The next morning, I left Tacuba. I spent almost no time here, but quite liked my small glimpse into it. I intentionally missed the first bus out to have some Salvadorean Papusas, a pretty famous stuffed tortilla, and as I sat on the street eating breakfast I couldn’t help but smile as I watched the locals going about their morning business and visiting with each other, noting that there are few corners of this country where there is not some music playing. I also passed by a medicine shop that would’ve been a paradise for alternate-medicine nuts or witches/warlocks. Root of mandrake, essence of rhubarb, it was all there in liquid form to combat any number of maladies. Finally, I hopped on the very-slow moving bus (trolling for more passengers, of course) back to Ahuachapan, this time, destined for Ruta de Las Flores, a string of mountain towns that are normally beset by flowers this time of year. There weren’t so many flowers, but it was a beautiful drive and I jumped off the bus in Juayua where a great gastronomic festival was taking place (and takes place every weekend). A dorm bed at the Anahuac hotel was $7. A meal featuring BBQ rabbit was $5. A skewer of fruits drenched in milk chocolate was $1. Ice cold Coca Cola in a glass bottle was 50 cents. Samples of many delicious entrees were free. I partook in all of the above. On top of this, there was a Christmas parade which was pretty neat. The local band noticed me taking their photo and lined everybody up just for me, the only foreigner watching the procession. Girls were dressed in traditional clothes, boys given hats and painted mustaches. It was a sight to behold.

There’s a lot more to Ruta de las Flores than small towns and feasting, however. From many of the towns there are hikes to natural wonders: waterfalls, volcanic peaks, crater lakes, and more. I had seen a photo of a crater lake in Cerro Verde, stark milky green against red cliffs, and that evening met an Irish/Scottish couple (one of each, living in the neutral territory of England) that it seemed were visiting there the next morning. So I tagged along with them and we grabbed the morning bus and hiked for a good hour before coming upon Laguna Verde, which was not at all what I’d hoped. It was a hot day and the lake was pretty natural and surrounded by grasses and lilly pads (so it looked a little dirty). On top of this, our guide, who we’d seen videos of doing ridiculously dangerous jumps from crazy heights into very small and shallow pools (with flips!) told us it was too dangerous to swim. Apparently, the crater underneath the lake has a fair bit of suction and at times will drain the whole thing away. That said, it was far more entertaining to watch a few kids playing at the water’s edge and fooling around. Plus, we saw a bunch of cattle come to drink – and defecate where they were drinking, right into the lake – which definitely quelled any desire to risk the odds.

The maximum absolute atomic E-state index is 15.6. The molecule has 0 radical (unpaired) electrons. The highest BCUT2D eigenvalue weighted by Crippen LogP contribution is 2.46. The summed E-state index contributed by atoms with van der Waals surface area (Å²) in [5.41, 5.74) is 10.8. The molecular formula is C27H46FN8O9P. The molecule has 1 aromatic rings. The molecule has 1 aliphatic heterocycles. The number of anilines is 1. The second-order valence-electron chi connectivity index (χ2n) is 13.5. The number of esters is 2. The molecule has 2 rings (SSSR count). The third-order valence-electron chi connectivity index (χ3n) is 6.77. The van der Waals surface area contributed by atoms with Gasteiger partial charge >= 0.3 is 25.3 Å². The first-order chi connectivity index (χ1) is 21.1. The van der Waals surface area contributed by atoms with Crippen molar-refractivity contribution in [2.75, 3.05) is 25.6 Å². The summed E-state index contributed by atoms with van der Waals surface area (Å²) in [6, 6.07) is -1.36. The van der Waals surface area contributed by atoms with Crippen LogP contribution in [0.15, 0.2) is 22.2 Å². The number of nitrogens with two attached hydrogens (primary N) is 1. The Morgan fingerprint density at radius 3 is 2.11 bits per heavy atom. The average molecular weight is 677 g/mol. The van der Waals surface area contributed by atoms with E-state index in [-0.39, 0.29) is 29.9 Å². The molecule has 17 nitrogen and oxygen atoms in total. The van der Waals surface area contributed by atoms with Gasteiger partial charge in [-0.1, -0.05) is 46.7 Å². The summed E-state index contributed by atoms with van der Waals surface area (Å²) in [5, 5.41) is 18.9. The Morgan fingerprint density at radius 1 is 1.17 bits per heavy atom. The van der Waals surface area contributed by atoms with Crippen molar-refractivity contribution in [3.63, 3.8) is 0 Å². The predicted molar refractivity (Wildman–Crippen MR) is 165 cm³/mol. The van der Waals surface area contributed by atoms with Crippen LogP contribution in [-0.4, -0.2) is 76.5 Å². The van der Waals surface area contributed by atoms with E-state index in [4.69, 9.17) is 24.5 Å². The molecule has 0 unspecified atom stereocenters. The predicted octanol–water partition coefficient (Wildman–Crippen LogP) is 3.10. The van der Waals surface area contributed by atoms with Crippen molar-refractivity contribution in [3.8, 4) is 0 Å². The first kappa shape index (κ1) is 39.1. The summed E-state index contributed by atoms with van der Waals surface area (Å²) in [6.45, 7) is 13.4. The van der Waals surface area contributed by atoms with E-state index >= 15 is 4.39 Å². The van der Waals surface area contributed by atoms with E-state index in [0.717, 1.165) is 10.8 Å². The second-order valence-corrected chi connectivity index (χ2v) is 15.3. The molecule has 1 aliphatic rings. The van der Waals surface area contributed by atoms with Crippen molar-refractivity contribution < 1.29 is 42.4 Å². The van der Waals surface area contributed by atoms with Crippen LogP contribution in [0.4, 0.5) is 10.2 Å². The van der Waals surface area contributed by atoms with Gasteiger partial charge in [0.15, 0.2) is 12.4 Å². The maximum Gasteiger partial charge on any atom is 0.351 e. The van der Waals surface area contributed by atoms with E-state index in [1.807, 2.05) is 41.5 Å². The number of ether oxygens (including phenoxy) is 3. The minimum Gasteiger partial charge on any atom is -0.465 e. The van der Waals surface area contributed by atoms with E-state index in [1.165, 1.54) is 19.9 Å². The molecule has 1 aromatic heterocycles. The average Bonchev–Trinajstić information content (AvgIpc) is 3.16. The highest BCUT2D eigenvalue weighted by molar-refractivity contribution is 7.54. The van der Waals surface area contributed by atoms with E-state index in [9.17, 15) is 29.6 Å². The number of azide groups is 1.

From the lakeside, we climbed up a hill to a pretty nice lookout on this part of El Salvador. The guide tried to tell us it was the highest point in El Salvador, but when I mentioned Volcan Santa Ana, they conceded it was ‘egual’. There were coffee plantations as far as the eye could see and in all directions. Here, they grow the coffee within a grid of hedges to protect them from the wind and it has a funny appearance on the mountainsides. We made our way back to town, arriving around 1:00, and I went for some BBQ pork ribs that were a definite feast alongside some ice cream to combat the relative heat (no sweater required here at night, contrary to Xela and Antigua). It was time to get out of the mountains, however much I was enjoying this town, and head for the beach. After the hike today, I couldn’t be bothered hiking to another lake or up another volcano, so Cerro Verde would have to wait. I figured I’d get up early in the morning, hike to a nearby waterfall (it’s 2 km from Juayua and looks stunning from photos I’ve seen), and then set off for the coast.

Well, I woke up early alright. The problem in this part of the world is, especially travelling solo, banditos. Walking alone early in the morning (for the best photos) to a waterfall through 2km of jungle is asking to be relieved of your camera. I went to the police for an escort because I heard that they take tourists for this very reason, free of charge, at 8 AM, but the police told me I couldn’t get an escort until 10. So by the time I returned, most of the day would be gone and I still needed to get to the beach. I seriously contemplated running the trail myself but in the end decided I’d rather miss the waterfall than get there and find out that either: a) I could’ve brought my camera after all; b) I shouldn’t have brought my camera; c) It wasn’t worth hiking with or without a camera; or d) I wasn’t being literal when I said I was “dying” to see this waterfall. I grabbed my bags, left the very cool Anahuac Hotel, and jumped on a chicken bus for Sonsonate, the first stop on the way to El Salvador’s black sand beaches and legendary surf.

Ruta De Las Flores Photos